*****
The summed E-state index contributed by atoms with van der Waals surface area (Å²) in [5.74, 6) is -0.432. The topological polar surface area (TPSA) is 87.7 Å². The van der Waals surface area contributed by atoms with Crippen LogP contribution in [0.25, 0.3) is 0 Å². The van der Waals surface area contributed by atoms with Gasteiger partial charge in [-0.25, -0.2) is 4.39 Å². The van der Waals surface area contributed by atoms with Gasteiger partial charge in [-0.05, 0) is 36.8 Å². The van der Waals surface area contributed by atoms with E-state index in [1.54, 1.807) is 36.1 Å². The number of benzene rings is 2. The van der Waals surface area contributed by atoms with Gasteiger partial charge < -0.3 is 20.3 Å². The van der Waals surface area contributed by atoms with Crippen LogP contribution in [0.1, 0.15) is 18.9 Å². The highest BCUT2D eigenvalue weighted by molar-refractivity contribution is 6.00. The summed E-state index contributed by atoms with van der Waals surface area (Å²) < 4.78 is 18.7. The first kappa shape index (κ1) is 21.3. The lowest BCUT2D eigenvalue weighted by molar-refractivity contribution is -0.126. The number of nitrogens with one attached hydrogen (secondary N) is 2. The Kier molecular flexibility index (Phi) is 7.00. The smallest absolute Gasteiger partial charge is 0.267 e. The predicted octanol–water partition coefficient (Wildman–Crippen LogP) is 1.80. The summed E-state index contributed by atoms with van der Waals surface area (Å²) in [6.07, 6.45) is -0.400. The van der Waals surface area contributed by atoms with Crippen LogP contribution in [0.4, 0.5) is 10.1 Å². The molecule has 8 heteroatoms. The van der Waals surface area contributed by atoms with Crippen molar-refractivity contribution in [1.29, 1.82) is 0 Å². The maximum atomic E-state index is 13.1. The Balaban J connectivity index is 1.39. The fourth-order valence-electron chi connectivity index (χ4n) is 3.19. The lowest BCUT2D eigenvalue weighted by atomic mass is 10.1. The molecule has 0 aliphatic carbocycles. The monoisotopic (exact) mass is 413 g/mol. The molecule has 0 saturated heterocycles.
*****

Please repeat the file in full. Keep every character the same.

The summed E-state index contributed by atoms with van der Waals surface area (Å²) in [5.74, 6) is -0.432. The topological polar surface area (TPSA) is 87.7 Å². The van der Waals surface area contributed by atoms with Crippen LogP contribution in [0.25, 0.3) is 0 Å². The van der Waals surface area contributed by atoms with Gasteiger partial charge in [-0.25, -0.2) is 4.39 Å². The van der Waals surface area contributed by atoms with Gasteiger partial charge in [-0.05, 0) is 36.8 Å². The van der Waals surface area contributed by atoms with E-state index in [1.54, 1.807) is 36.1 Å². The number of benzene rings is 2. The van der Waals surface area contributed by atoms with Gasteiger partial charge < -0.3 is 20.3 Å². The van der Waals surface area contributed by atoms with Crippen LogP contribution in [0.1, 0.15) is 18.9 Å². The highest BCUT2D eigenvalue weighted by molar-refractivity contribution is 6.00. The summed E-state index contributed by atoms with van der Waals surface area (Å²) < 4.78 is 18.7. The first kappa shape index (κ1) is 21.3. The lowest BCUT2D eigenvalue weighted by molar-refractivity contribution is -0.126. The number of nitrogens with one attached hydrogen (secondary N) is 2. The Kier molecular flexibility index (Phi) is 7.00. The smallest absolute Gasteiger partial charge is 0.267 e. The predicted octanol–water partition coefficient (Wildman–Crippen LogP) is 1.80. The summed E-state index contributed by atoms with van der Waals surface area (Å²) in [6.07, 6.45) is -0.400. The van der Waals surface area contributed by atoms with Crippen LogP contribution in [0.4, 0.5) is 10.1 Å². The molecule has 8 heteroatoms. The van der Waals surface area contributed by atoms with Crippen molar-refractivity contribution in [1.29, 1.82) is 0 Å². The maximum atomic E-state index is 13.1. The Balaban J connectivity index is 1.39. The fourth-order valence-electron chi connectivity index (χ4n) is 3.19. The lowest BCUT2D eigenvalue weighted by atomic mass is 10.1. The molecule has 0 aliphatic carbocycles. The monoisotopic (exact) mass is 413 g/mol. The molecule has 0 saturated heterocycles.